Monday, July 16, 2007

A fine example of Christian love and compassion

Does this even need context? I doubt it. Just watch.



I first noticed this several days ago, via Humid Haney. I shook my head and went about my day. Then the Springfield News-Leader received this letter, which was too priceless to ignore:

Thursday's prayer by a Hindu guest chaplain sponsored by Sen. Reid-D [is that his rap handle?] was an abomination to God and an insult to the fabric on which this nation was founded. This nation was not founded on Buddha nor Mohammed, but on the God of the Christian Bible. While these religions are free to practice without state interference, they have no right to defile the chamber built on the principles of the one true God. History was made Thursday, but it was also erased as well. This nation, in its conception, decided that every session would begin with a prayer offered to God. As this nation was battling inner factions Benjamin Franklin offered this piece of sound advice from the Holy Bible. "Unless the Lord builds it, they labor in vain." The Lord is not Buddha or Mohammed. The Lord is Jesus Christ. With the 2008 election just around the corner, maybe faith should play a major factor on who we put in power. God forgive our nation. [Emphasis mine]

You know, for someone who is so absolutely certain about the correctness of their beliefs, they seem awfully threatened by what the government chooses to do in its chambers.

Personally, I think prayers and other public shows of faith should stay out of Congress, or at least stay in the minds and hearts of those in the chambers. God is mentioned exactly zero times in the Constitution, and the first part of the First Amendment to the Bill of Rights (which precedes the one about handguns, by the way) guarantees freedom of and from religion. As an American citizen, I have no use for such displays, and think the best thing to do to avoid contentious standoffs, such as the one above, is to ax them altogether.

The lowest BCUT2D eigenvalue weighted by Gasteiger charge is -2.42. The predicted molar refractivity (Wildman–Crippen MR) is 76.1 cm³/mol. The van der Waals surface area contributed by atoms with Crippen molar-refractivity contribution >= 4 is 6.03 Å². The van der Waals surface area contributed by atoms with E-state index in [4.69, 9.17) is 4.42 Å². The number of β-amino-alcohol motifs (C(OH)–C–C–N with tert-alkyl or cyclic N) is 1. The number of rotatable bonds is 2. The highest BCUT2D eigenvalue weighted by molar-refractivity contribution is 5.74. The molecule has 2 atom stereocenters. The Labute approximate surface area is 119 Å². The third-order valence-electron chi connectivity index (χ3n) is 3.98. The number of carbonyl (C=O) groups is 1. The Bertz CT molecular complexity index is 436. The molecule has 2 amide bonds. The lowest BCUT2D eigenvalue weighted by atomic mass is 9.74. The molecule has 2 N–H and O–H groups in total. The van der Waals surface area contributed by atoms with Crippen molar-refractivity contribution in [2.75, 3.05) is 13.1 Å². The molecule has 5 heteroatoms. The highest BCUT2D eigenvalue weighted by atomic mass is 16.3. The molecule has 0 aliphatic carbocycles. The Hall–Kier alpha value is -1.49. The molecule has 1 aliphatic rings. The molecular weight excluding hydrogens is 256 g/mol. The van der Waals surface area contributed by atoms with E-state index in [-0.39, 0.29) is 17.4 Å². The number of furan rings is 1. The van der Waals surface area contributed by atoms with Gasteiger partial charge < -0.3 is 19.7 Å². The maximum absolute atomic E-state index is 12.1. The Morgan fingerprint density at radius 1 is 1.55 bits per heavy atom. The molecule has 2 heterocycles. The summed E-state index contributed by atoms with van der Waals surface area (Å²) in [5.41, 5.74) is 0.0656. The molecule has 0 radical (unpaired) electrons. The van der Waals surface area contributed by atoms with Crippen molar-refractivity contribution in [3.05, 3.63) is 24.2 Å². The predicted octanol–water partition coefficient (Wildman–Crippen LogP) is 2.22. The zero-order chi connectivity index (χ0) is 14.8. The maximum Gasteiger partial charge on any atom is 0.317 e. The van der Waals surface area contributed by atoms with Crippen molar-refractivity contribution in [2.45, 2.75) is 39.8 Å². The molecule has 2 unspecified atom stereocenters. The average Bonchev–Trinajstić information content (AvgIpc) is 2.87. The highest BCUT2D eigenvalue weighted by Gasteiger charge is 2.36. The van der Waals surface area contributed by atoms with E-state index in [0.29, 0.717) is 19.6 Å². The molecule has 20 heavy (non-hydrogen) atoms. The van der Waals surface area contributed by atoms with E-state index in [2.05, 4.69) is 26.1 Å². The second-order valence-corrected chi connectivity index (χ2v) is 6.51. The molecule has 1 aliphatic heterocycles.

Even so, if I were there that day, I would not have disrupted the chaplain. Why? Because of one of the good moral lessons I have retained over the years: respect. The guy isn't channeling a messiah complex as an excuse to never change his tragically misguided mind; he's just a guest bringing a bit of diversity into the legislative branch of what is supposed to be the most diverse nation in the world. But to hear some people tell it, the U.S. is now officially endorsing the Hindu religion! And that makes them scared.

Established religion sucks when it isn't yours, eh?

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